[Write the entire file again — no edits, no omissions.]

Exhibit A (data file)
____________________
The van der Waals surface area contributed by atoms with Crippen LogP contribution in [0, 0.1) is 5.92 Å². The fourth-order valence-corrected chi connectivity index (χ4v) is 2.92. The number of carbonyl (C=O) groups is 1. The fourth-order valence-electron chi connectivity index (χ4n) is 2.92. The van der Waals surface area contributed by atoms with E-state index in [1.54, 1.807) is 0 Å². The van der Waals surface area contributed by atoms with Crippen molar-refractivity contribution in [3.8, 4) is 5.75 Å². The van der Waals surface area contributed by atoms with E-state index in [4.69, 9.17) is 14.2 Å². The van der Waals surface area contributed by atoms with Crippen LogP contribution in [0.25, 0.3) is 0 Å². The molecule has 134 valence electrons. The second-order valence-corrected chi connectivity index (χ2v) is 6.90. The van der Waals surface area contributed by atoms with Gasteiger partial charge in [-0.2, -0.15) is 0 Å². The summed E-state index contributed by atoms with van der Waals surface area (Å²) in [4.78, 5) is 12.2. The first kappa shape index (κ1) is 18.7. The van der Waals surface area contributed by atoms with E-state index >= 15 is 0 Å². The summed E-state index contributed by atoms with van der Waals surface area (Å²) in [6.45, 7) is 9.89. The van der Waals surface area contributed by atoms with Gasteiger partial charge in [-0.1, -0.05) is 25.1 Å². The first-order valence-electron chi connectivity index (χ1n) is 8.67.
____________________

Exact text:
The van der Waals surface area contributed by atoms with Crippen LogP contribution in [0, 0.1) is 5.92 Å². The fourth-order valence-corrected chi connectivity index (χ4v) is 2.92. The number of carbonyl (C=O) groups is 1. The fourth-order valence-electron chi connectivity index (χ4n) is 2.92. The van der Waals surface area contributed by atoms with E-state index in [1.54, 1.807) is 0 Å². The van der Waals surface area contributed by atoms with Crippen molar-refractivity contribution in [3.8, 4) is 5.75 Å². The van der Waals surface area contributed by atoms with E-state index in [4.69, 9.17) is 14.2 Å². The van der Waals surface area contributed by atoms with Crippen LogP contribution in [0.25, 0.3) is 0 Å². The molecule has 134 valence electrons. The second-order valence-corrected chi connectivity index (χ2v) is 6.90. The van der Waals surface area contributed by atoms with Gasteiger partial charge in [-0.2, -0.15) is 0 Å². The summed E-state index contributed by atoms with van der Waals surface area (Å²) in [4.78, 5) is 12.2. The first kappa shape index (κ1) is 18.7. The van der Waals surface area contributed by atoms with E-state index >= 15 is 0 Å². The summed E-state index contributed by atoms with van der Waals surface area (Å²) in [6.45, 7) is 9.89. The van der Waals surface area contributed by atoms with Gasteiger partial charge in [-0.1, -0.05) is 25.1 Å². The first-order valence-electron chi connectivity index (χ1n) is 8.67.